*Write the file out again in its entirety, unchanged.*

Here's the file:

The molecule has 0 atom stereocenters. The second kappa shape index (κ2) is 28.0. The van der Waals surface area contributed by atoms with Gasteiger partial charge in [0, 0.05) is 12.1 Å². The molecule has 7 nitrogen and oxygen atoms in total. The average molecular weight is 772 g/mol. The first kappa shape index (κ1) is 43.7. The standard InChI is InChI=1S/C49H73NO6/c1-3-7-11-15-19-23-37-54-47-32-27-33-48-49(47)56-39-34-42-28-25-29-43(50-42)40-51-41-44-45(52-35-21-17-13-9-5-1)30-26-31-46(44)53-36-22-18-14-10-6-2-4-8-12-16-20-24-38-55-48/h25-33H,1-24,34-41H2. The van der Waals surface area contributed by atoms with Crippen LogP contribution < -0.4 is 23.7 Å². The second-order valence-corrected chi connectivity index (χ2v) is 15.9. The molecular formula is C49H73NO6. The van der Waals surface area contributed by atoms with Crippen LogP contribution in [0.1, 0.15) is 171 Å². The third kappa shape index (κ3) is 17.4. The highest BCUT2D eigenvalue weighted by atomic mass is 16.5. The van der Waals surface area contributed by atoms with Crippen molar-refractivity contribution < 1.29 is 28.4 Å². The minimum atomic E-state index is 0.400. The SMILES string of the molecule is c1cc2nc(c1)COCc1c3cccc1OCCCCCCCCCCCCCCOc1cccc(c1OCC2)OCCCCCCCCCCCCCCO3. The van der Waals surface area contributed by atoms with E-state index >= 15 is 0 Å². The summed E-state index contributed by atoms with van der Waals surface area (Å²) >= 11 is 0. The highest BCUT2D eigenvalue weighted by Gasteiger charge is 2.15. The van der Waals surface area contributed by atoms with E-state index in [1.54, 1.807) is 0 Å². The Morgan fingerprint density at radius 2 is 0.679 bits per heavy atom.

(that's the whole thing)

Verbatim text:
The molecule has 0 atom stereocenters. The second kappa shape index (κ2) is 28.0. The van der Waals surface area contributed by atoms with Gasteiger partial charge in [0, 0.05) is 12.1 Å². The molecule has 7 nitrogen and oxygen atoms in total. The average molecular weight is 772 g/mol. The first kappa shape index (κ1) is 43.7. The standard InChI is InChI=1S/C49H73NO6/c1-3-7-11-15-19-23-37-54-47-32-27-33-48-49(47)56-39-34-42-28-25-29-43(50-42)40-51-41-44-45(52-35-21-17-13-9-5-1)30-26-31-46(44)53-36-22-18-14-10-6-2-4-8-12-16-20-24-38-55-48/h25-33H,1-24,34-41H2. The van der Waals surface area contributed by atoms with Crippen LogP contribution < -0.4 is 23.7 Å². The second-order valence-corrected chi connectivity index (χ2v) is 15.9. The molecular formula is C49H73NO6. The van der Waals surface area contributed by atoms with Crippen LogP contribution in [0.1, 0.15) is 171 Å². The third kappa shape index (κ3) is 17.4. The highest BCUT2D eigenvalue weighted by atomic mass is 16.5. The van der Waals surface area contributed by atoms with Crippen molar-refractivity contribution < 1.29 is 28.4 Å². The minimum atomic E-state index is 0.400. The SMILES string of the molecule is c1cc2nc(c1)COCc1c3cccc1OCCCCCCCCCCCCCCOc1cccc(c1OCC2)OCCCCCCCCCCCCCCO3. The van der Waals surface area contributed by atoms with E-state index >= 15 is 0 Å². The summed E-state index contributed by atoms with van der Waals surface area (Å²) >= 11 is 0. The highest BCUT2D eigenvalue weighted by Gasteiger charge is 2.15. The van der Waals surface area contributed by atoms with E-state index in [1.54, 1.807) is 0 Å². The Morgan fingerprint density at radius 2 is 0.679 bits per heavy atom.